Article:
At BigCommerce, we use American English as the default language for UX writing. That doesn’t mean, that we shouldn't consider our global audience when designing.
Regardless of the user, the country, or the region, take care to avoid words and phrases that may cause confusion or break the UI during localization.
Watch out for idiomatic expressions, metaphors, cliches and slang
Global audiences won’t understand what you're talking about. And in many cases the history and true meaning behind these words and phrases are offensive to certain groups.
Test copy for length
What would happen if the copy were longer after localization? Take German, for example, which features long, compound words, would the design break? As a good rule of thumb, try to limit copy to 2/3rds of available space, allowing 1/3rd for copy to grow longer during localization.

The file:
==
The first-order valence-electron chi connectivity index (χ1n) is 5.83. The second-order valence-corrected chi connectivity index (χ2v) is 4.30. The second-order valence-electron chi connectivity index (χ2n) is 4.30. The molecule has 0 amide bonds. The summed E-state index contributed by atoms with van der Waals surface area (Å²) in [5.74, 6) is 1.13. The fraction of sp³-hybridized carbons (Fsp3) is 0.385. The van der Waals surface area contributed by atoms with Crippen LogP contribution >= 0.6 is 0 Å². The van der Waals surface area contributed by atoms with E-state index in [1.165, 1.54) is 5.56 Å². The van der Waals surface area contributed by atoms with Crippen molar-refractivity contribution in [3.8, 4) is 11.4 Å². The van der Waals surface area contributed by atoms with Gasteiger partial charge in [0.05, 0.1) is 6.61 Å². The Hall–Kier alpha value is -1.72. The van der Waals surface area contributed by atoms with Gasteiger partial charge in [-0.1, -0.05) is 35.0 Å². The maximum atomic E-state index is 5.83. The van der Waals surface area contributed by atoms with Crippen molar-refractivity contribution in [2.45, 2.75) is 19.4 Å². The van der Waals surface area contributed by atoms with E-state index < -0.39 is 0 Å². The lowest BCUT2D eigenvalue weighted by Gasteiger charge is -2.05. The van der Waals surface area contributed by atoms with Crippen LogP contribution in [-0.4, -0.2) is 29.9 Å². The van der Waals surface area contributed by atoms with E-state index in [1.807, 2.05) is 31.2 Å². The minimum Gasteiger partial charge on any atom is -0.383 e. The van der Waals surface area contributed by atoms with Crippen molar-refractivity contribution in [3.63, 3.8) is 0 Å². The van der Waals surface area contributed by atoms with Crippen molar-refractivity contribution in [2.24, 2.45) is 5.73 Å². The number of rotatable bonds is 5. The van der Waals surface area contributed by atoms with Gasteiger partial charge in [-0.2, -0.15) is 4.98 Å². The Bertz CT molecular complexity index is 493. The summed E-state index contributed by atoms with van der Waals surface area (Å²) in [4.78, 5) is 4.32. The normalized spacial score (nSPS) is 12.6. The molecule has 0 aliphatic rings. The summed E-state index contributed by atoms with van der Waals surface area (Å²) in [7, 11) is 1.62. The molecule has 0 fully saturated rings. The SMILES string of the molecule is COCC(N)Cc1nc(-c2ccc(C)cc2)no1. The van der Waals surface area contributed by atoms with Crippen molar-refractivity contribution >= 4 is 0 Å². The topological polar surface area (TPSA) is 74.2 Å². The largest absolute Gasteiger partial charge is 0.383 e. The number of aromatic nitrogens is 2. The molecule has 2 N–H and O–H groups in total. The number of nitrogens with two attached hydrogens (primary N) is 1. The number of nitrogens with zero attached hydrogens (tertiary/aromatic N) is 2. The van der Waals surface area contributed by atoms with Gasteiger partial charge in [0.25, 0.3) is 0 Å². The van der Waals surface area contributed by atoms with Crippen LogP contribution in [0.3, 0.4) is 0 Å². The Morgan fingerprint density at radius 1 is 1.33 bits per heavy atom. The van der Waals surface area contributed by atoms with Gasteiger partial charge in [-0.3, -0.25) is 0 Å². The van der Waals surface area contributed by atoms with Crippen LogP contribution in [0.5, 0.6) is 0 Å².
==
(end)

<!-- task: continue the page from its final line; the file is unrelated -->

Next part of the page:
Avoid linking full sentences
Instead link only the most relevant, actionable portion of the sentence. When linking a larger sentence the arrangement of the words may change after localization, causing problems with the UI.
Watch out for special characters
Symbols like “#” and “&” don’t carry the same meaning in every language as they do in English — if they have any meaning at all.
American vs. British English
Here are some British English words and phrases, common to ecommerce, and American English equivalents you should use instead.
|Buy online, pick up in-store
|Click and collect